The real reason to visit the renovated George Washington Bridge Bus Station isn't the new market

Two years behind schedule and $17 million over budget, the revamped George Washington Bridge Bus Station finally re-opened last May, making it easier for uptowners to access both the local commuter buses and the subway.

Since then, its retail arm, the GWB Market, has slowly welcomed some of its biggest new tenants, including Marshalls, the Gap Factory Store, Spectrum and Blink Fitness. (On a recent visit I still didn't see any sign of the local small businesses that were supposed to have signed leases; here is who was on the list as of last May.)

While it's certainly nice to have a clean, new place to enter the subway, buy discounted fashion and replace your cable modem, for me the real reason to go is the striking mid-century modern architecture. Designed in 1963 by Italian architect and engineer Pier Luigi Nervi, the massive terminal is a visual jolt of soaring lines and bold geometric patterns made from reinforced concrete.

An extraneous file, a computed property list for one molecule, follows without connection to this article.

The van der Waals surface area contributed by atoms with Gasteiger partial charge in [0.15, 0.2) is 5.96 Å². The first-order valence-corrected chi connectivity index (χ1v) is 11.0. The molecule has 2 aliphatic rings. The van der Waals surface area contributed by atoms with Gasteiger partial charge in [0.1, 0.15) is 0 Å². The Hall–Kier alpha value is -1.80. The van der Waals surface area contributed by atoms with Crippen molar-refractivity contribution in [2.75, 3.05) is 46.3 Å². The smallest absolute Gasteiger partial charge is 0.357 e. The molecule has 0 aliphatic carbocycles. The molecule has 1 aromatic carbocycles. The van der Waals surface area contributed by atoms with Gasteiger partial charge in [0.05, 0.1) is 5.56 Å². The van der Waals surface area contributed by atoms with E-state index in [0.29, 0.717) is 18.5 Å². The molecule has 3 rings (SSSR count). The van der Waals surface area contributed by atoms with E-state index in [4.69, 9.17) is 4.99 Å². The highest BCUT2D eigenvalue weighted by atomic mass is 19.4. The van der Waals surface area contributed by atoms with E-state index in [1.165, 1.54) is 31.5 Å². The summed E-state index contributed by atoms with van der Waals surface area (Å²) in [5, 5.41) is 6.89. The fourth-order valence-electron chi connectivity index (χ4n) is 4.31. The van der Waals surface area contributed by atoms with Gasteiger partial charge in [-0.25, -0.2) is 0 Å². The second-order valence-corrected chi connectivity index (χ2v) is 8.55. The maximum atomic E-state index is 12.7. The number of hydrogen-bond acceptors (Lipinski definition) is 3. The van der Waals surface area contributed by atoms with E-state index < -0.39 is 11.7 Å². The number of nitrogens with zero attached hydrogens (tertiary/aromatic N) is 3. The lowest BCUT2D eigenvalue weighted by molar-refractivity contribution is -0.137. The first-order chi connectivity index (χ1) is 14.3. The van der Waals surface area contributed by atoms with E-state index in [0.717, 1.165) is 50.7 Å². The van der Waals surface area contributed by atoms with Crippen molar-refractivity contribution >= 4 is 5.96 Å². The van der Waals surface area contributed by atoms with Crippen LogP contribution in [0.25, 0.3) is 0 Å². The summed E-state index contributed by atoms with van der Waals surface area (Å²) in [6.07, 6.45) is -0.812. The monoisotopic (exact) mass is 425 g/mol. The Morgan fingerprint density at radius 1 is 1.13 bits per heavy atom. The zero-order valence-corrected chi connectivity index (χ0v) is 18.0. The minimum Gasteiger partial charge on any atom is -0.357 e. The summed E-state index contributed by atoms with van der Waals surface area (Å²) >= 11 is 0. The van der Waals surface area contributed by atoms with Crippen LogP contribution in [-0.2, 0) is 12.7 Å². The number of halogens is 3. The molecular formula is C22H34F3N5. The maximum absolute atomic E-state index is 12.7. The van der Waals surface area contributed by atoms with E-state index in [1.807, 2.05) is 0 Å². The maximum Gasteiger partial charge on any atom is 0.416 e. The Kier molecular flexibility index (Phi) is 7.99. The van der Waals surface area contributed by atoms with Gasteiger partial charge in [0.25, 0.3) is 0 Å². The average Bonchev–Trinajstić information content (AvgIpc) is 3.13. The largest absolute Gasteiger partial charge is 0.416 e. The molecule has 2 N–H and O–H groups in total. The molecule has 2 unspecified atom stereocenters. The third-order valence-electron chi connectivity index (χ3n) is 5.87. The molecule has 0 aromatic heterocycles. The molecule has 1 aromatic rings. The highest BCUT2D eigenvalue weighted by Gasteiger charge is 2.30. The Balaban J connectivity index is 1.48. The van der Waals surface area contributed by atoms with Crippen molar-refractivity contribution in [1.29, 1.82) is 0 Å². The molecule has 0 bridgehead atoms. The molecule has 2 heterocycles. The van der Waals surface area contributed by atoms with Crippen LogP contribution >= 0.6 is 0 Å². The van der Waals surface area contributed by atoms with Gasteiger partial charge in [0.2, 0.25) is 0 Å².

I recommend a full walk around the west building starting at Broadway and 178th Street, then heading west toward Fort Washington Avenue and looping around the north side. From the south it resembles some sort of futuristic steam liner, while other views are reminiscent of Eero Saarinen's swooping TWA terminal at JFK (which opened in 1962, one year earlier).

Don't forget to go inside and upstairs to the actual bus depot to see Nervi's massive twisted concrete columns. (An article in The Architect's Newspaper has more great info and old photos.) Take lots of pictures–then go treat yourself to a little something special at Marshalls.

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